‘Unforgivable’: Axelrod & Gibbs Blast ‘Lionization’ Of Snowden, Challenge His ‘Grandiose’ Claims
Robert Gibbs and David Axelrod, both formerly advisers to President Obama, weighed in on the NSA news and leaker Edward Snowden on Monday’s Morning Joe. Questioning the “high school dropout’s” security clearance, Gibbs and Axelrod expressed skepticism about how much information he actually had access to. It’s time we stop “lionizing” him, Axelrod advised.
Much of what Snowden has said “does not check out,” Andrea Mitchell noted, also remarking that leaking about the U.S. spying on China is “damaging.”
“That’s not whistle-blowing,” she added. “A lot of the reports we’re told have been exaggerated. That he didn’t have the kind of access he claims to have had. But telling the Chinese just when President Obama is trying to negotiate with the Chinese about their hacking and their stealing of our defense secrets, is arguably very damaging indeed.”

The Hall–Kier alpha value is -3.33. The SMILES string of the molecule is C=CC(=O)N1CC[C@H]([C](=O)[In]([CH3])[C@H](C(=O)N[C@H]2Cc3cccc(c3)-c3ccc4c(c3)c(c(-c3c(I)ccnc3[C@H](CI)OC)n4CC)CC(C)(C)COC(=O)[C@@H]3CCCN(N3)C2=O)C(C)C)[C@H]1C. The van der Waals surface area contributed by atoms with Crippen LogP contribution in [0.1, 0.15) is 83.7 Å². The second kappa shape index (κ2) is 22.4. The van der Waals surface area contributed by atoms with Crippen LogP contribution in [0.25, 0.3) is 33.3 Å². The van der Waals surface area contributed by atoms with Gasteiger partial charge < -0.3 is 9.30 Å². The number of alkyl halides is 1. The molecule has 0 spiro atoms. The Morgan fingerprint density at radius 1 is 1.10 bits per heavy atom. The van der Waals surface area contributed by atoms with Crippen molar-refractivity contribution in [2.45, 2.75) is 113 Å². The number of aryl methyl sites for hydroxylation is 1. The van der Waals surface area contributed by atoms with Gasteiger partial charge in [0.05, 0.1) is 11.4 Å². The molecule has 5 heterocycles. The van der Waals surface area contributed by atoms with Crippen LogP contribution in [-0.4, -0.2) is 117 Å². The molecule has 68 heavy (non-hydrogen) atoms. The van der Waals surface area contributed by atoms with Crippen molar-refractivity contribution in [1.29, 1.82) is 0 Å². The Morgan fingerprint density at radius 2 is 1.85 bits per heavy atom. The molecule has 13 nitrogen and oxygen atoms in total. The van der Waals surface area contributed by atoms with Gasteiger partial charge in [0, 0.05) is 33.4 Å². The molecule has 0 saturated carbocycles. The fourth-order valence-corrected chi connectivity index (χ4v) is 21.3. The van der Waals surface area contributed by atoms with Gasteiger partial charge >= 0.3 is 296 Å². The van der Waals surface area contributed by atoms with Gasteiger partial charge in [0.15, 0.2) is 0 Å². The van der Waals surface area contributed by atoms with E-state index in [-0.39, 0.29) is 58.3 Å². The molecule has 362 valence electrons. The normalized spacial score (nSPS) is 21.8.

Gibbs, for his part, was “amazed” that a 29-year-old high school dropout snagged secrets on a thumb drive. He recalled the safe he and Axelrod had, noting that top-secret material had to be locked away.
“I’m not going to confer hero status on a guy who is clearly not now just leaking information to make a point about civil liberties,” Axelrod chimed in. “He’s leaking information that is meant to damage the U.S. intelligence gathering around the world and that’s really, aside from being a crime, you know, it’s unforgivable. I hope that the lionization of Mr. Snowden stops.”
Referring to Snowden’s “grandiose” assertions, he added, “I don’t think he had access to as much as he claims.” Speaking of access, Axelrod further noted that “my experience has been it’s always going to be young people who have access because us old guys don’t know how to work the systems.”
The system, and how work is dealt over to contractors, needs to be reevaluated, he argued. “You can’t have the Edward Snowdens of the world running around with access to the most sensitive secrets of the country.”
Watch below, via MSNBC:
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